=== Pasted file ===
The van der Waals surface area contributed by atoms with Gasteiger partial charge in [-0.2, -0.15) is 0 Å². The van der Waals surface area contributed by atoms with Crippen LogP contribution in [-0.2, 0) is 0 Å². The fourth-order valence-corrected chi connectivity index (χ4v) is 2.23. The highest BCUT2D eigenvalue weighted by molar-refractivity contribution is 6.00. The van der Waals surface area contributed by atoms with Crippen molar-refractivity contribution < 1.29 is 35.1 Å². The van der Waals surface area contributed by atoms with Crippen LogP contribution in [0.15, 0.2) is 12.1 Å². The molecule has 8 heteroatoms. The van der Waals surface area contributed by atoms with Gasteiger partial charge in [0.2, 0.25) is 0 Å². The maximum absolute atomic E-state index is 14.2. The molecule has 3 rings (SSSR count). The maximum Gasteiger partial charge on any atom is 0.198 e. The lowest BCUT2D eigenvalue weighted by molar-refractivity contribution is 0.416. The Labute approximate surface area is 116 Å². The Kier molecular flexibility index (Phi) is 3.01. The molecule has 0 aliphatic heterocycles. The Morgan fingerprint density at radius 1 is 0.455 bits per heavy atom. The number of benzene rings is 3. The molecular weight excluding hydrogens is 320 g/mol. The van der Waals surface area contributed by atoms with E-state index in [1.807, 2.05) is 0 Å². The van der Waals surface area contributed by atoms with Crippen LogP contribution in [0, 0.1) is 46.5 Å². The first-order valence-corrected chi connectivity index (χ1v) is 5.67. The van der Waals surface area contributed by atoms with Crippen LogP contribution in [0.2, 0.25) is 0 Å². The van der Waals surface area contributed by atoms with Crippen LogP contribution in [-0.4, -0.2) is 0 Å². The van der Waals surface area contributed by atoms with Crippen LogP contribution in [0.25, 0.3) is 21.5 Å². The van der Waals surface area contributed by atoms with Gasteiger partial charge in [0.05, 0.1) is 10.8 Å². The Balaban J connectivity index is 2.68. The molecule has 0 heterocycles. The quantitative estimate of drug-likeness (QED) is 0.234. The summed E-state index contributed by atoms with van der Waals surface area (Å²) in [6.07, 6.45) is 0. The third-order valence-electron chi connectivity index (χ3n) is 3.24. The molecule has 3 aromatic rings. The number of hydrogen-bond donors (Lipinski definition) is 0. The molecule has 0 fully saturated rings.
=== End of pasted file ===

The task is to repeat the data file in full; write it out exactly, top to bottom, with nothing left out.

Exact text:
The van der Waals surface area contributed by atoms with Gasteiger partial charge in [-0.2, -0.15) is 0 Å². The van der Waals surface area contributed by atoms with Crippen LogP contribution in [-0.2, 0) is 0 Å². The fourth-order valence-corrected chi connectivity index (χ4v) is 2.23. The highest BCUT2D eigenvalue weighted by molar-refractivity contribution is 6.00. The van der Waals surface area contributed by atoms with Crippen molar-refractivity contribution < 1.29 is 35.1 Å². The van der Waals surface area contributed by atoms with Crippen LogP contribution in [0.15, 0.2) is 12.1 Å². The molecule has 8 heteroatoms. The van der Waals surface area contributed by atoms with Gasteiger partial charge in [0.2, 0.25) is 0 Å². The maximum absolute atomic E-state index is 14.2. The molecule has 3 rings (SSSR count). The maximum Gasteiger partial charge on any atom is 0.198 e. The lowest BCUT2D eigenvalue weighted by molar-refractivity contribution is 0.416. The Labute approximate surface area is 116 Å². The Kier molecular flexibility index (Phi) is 3.01. The molecule has 0 aliphatic heterocycles. The Morgan fingerprint density at radius 1 is 0.455 bits per heavy atom. The number of benzene rings is 3. The molecular weight excluding hydrogens is 320 g/mol. The van der Waals surface area contributed by atoms with E-state index in [1.807, 2.05) is 0 Å². The van der Waals surface area contributed by atoms with Crippen LogP contribution in [0, 0.1) is 46.5 Å². The first-order valence-corrected chi connectivity index (χ1v) is 5.67. The van der Waals surface area contributed by atoms with Crippen LogP contribution in [0.2, 0.25) is 0 Å². The van der Waals surface area contributed by atoms with Crippen LogP contribution in [-0.4, -0.2) is 0 Å². The van der Waals surface area contributed by atoms with Crippen LogP contribution in [0.25, 0.3) is 21.5 Å². The van der Waals surface area contributed by atoms with Gasteiger partial charge in [0.05, 0.1) is 10.8 Å². The Balaban J connectivity index is 2.68. The molecule has 0 heterocycles. The quantitative estimate of drug-likeness (QED) is 0.234. The summed E-state index contributed by atoms with van der Waals surface area (Å²) in [6.07, 6.45) is 0. The third-order valence-electron chi connectivity index (χ3n) is 3.24. The molecule has 3 aromatic rings. The number of hydrogen-bond donors (Lipinski definition) is 0. The molecule has 0 fully saturated rings.